The door opened. At first, I thought Gonzo had installed another door behind it, but no — the rectangular mass that so perfectly fit with the doorframe was the bouncer.

“We’re closed,” he said. “Come back tonight.” He was fresh as spring, probably less than a month old. Unless someone was close like I was, they could never tell he was undead.

I flashed my badge. He wasn’t impressed.

“Gonzo ain’t here,” he said. “Come back tonight.”

“Mind if I see for myself, big guy?”

He bent over and dug a finger in my chest.

“I told you twice — with my mouth.”

“Listen, I know what it’s like. You’re fresh outta the grave, you’re stronger than you’ve ever been, you can’t be killed. You’re feeling powerful. But, I’m a cop, so you do what I say, got it? If not, I can arrange a warm bath for you. Ever heard of a warm bath? We heat up milk, just below boiling, fill a bathtub with it. Brother, you should see what it does to your kind. Takes your skin off like wet paper mache.”

Nostrils flared. Two pairs of eyes, one blue, one obsidian black, locked onto each other. Things had gotten all Tombstone after all. I was dead meat and knew it, but didn’t allow those baby blues to spill the secret.

A voice came from the top of the stairs.

“Let him in.”

The doorman, or I should say man-door, turned sideways. I went past him, careful not to show that, between the lack of washrooms and sheer terror, I had nearly soiled myself.

I met my host at the top of the stairs.

“Come in,” the voice echoed through the pallid mask. People said he never took off the porcelain mask, that his face was so hideous it curdled milk, scared away rain clouds, miscarried babies. He beckoned me into his room with a slender, gloved finger.

This was the one place in Zombietown I knew would have a washroom. I asked my host’s permission and tried not to bolt for it. I like to keep up a professional appearance.

When I had finished I sat across from him at his desk. Two girls were on his lap. Each wore enough makeup to supply the cast of a Broadway musical through its second run. Not that I could blame them. Even their most depraved client wouldn’t want to see what lay underneath all that gloss and powder.

“Come to sample my wares?” Gonzo laughed. I scooted my chair a little closer to him.

“Need information. Lose the girls.”

Gonzo waved the girls away. One of them ran her hand over my shoulders as she left. Damned if she didn’t look nearly alive.

Gonzo spread his hands and said, “So, what can I do for you, Detective Nowak?”

“I need some information on a guy, might be a client of yours.”

“What’s his name?”

“Don’t know.”

“What’s he look like?”

“Couldn’t tell you,” I admitted.

“Well, it was nice of you to drop by. Don’t be a stranger.”

“Listen, you greasy little Spanish pimp…”

“How dare you! This is a Gentlemen’s Club, sir! I pay my taxes, just like everybody else.”

I rose from my seat and jabbed a finger onto the mask. I don’t usually try the physical stuff on zombs, especially old ones like Gonzo. Cuff them on the head like you would a normal guy and you stand a chance of taking it clean off their shoulders. Gonzo’s mask, however, was plenty sturdy.

“Your ‘club’ is the lowest, most depraved den of vice in this city. Your clients… Lord, man, I don’t even want to think about it. They only come here because they can do things they never could with a living girl. Sick things. Brutal things.”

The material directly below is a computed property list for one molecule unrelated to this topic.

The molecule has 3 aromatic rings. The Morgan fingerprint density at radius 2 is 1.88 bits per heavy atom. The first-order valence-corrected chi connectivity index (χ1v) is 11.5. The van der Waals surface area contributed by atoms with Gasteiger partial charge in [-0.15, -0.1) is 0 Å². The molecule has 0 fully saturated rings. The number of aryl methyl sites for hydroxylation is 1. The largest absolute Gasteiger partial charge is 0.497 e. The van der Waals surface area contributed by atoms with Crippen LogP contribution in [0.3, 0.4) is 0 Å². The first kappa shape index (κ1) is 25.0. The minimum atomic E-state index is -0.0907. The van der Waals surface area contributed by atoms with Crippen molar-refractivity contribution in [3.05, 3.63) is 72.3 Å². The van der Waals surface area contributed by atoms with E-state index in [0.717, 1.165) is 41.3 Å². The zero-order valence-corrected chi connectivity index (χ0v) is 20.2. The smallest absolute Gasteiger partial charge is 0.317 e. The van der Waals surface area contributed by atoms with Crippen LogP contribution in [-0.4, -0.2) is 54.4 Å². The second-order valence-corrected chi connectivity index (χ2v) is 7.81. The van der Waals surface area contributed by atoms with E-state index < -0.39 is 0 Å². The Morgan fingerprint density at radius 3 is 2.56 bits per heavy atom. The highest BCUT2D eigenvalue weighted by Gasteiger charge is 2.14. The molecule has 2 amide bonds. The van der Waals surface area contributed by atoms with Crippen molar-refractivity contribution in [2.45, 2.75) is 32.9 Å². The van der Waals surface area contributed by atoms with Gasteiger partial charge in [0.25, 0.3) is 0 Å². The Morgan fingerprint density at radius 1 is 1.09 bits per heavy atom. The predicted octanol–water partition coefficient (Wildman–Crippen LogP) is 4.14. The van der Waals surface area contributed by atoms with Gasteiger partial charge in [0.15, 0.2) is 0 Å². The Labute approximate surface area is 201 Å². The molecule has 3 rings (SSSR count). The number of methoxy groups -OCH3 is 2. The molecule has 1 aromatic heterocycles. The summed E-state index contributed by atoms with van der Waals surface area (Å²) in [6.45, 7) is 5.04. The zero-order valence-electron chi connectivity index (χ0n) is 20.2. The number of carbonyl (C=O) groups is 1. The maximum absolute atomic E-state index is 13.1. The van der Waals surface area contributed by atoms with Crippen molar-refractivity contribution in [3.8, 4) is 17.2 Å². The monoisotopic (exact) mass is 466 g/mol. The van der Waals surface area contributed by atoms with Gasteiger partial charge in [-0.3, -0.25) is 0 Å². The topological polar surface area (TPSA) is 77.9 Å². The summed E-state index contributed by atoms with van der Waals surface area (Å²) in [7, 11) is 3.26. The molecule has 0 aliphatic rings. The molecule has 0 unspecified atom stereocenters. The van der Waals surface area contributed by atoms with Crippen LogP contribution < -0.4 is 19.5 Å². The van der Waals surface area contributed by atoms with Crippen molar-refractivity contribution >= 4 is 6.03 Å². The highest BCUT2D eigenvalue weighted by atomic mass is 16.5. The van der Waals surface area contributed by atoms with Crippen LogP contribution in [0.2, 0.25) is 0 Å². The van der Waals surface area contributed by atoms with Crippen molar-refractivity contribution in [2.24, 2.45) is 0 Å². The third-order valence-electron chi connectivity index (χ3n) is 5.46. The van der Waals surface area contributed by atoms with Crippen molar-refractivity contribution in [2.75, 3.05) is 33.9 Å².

“You gonna shut me down?”

“Might.”

Gonzo cocked his head in a way I could only interpret as a smile.

“You don’t have any evidence. Oh, I’m sure you could get it, but it’d be expensive, time-consuming. You know the score as well as I do. City Hall couldn’t give a damn about us in Z-town. Far as they’re concerned, a live nigger is better than ten undead Englishmen. No, long as it stays in Z-town, they don’t ask questions.”

“Sure, but this one didn’t stay in Zombietown. It went Uptown.”

Gonzo’s head cocked again. Curiousity?

“What’d he do, kill someone?”

“Raped a girl of about fifteen.”

“And you think he got his feet wet here?”

“Maybe. All I can tell you is that he’s a zombie–”

“You been smoking grass, detective? Zombies don’t have sex. I know. I’ve tried. Besides, the thing… that’s the first part to go.”

“This wasn’t about pleasure, at least not how we would view it. This was rage. The girl’s parents told me some of the things he said to her. They might disturb even you.”

“It doesn’t matter. I don’t have any zombie customers.”

“You must know something. Think. Someone who hates women, has a grudge against the living.”

“Open the window. I’ll throw a stone and hit one.”

I grabbed my hat and made to leave. At least, I consoled myself, I’d gotten the worst part over with.

“Wait!” Gonzo cried. “I do know a guy who works Uptown. Not really a bad guy.”

“Yeah?”

“You gotta understand, Detective. When we rise, well, it ain’t pretty. Most of us can’t stand to look at ourselves. A lot give themselves the ole’ Viking funeral. Others go down to the Catacombs and hide from the world.”

“Listen, I’m real busy.”

“But some of us, ones like me, we embrace it. We don’t hide it, we take pride in it. That’s Alvin.”

“Alvin?”

“Yeah, Alvin. Works at a construction site Uptown, right by the docks. He likes to scare em’. The girls, I mean. See, he was a playboy before his accident. Now, women can’t stand the sight of him, an’ that makes him mad. So, he hides around corners, jumps out at them, that sorta thing. Don’t have him pegged for a rapist, but…”

It was a long shot, but it put Alvin in the area, and gave him something of a motive. A thing resembling a lead was forming.